This morning Modular Robotics announced a Kickstarter campaign that will bring “thousands and thousands of tiny robots” into the world.
Think of them as gateway drugs into the world of robotics: First, you learn about the basic concept of robotics by connecting Cubelets. Then, using the API, you get a taste of programming. Then you’re hooked, learning C and making your Cubelets do all kinds of things.
Next thing you know, you’re a engineering student at MIT and, boom, high-tech labor shortage over. You’re welcome, America.
Lofty goals for a small company in Boulder, but with its newest creation, Modular Robotics is just raising expectations even higher. After 2 1/2 years of development, Modular Robotics is launching MOSS.
MOSS follows the same idea as Cubelets: tiny robots that require no knowledge of electronics or coding. However, MOSS allows for more dynamic building. Cubelets were blocks that clicked together. MOSS incorporates spherical ball bearings and “rare earth” magnets to connect the modules. The magnets create joints and hinges, allowing the wheels of the car above to actually turn like regular wheels.
With the launch of MOSS, Modular Robotics is also rolling out a few iPhone apps that will allow builders to control their robots from their phones using bluetooh technology. Robots and remote controls in one toy? I’m sold.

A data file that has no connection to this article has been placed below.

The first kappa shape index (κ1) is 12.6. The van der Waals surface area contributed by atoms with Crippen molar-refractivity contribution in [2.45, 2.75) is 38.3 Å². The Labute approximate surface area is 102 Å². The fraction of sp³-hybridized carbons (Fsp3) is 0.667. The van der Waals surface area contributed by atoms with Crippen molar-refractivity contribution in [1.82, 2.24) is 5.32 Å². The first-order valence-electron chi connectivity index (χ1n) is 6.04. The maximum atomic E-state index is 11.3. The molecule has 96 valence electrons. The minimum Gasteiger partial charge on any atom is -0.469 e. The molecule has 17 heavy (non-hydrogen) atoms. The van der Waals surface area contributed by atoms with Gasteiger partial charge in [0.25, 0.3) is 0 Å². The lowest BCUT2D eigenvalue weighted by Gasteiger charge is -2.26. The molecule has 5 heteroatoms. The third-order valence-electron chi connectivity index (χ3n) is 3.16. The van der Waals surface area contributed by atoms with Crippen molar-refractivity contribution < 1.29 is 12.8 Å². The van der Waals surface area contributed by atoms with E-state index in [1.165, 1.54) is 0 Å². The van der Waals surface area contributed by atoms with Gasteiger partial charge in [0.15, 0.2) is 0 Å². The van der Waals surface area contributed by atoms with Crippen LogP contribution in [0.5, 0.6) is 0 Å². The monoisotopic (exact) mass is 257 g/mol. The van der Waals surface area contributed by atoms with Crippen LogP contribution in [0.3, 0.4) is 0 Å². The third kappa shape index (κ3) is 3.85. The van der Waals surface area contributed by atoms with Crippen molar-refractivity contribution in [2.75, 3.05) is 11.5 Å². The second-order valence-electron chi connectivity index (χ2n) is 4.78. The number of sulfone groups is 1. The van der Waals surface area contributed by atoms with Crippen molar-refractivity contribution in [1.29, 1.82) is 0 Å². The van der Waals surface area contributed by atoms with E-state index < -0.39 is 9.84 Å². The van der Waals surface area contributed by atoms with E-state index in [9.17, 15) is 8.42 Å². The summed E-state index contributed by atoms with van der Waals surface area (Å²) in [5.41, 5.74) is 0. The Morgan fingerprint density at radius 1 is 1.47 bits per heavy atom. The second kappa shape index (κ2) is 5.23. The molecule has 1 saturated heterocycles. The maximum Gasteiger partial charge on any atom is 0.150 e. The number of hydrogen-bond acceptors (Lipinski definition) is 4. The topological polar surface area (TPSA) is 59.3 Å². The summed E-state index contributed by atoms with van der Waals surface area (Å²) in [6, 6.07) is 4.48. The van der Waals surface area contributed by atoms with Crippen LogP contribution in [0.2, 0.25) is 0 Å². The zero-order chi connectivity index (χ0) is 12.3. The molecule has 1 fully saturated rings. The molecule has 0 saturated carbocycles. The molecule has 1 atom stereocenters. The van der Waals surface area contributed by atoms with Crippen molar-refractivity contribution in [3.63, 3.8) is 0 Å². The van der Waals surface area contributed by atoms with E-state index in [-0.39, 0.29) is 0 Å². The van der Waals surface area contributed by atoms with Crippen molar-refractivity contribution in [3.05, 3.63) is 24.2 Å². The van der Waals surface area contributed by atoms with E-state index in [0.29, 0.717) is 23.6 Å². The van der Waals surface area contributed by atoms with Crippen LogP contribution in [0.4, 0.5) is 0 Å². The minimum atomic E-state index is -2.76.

Most toys and consumer electronics are built outside of the United States, but Modular Robotics thinks they know a better way. They’ve built a factory in Boulder and all parts of MOSS will be assembled right there. “We get to build robots that help us build robots,” they point out on the Kickstarter page.
Smart toys are increasing in popularity as the world changes. There are competitors in the space, like New York-based Little Bits. However, Modular Robotics offers a simpler experience. Pull the toys out of the box, click them together, and watch your robot work.
The Time excerpt above plays perfectly on every parents’ deepest desire: for our children to be successful. In past years parents plopped their kids down in front of Baby Einstein in hopes of increasing their intelligence. Today’s savvy parents know that if our kids are exposed early to STEM, they may actually have a job later in life. (Unlike most of us, who wasted our time with silly humanities degrees…)
MOSS is officially on Kickstarter, and backers will be the first customers with access to the new toys.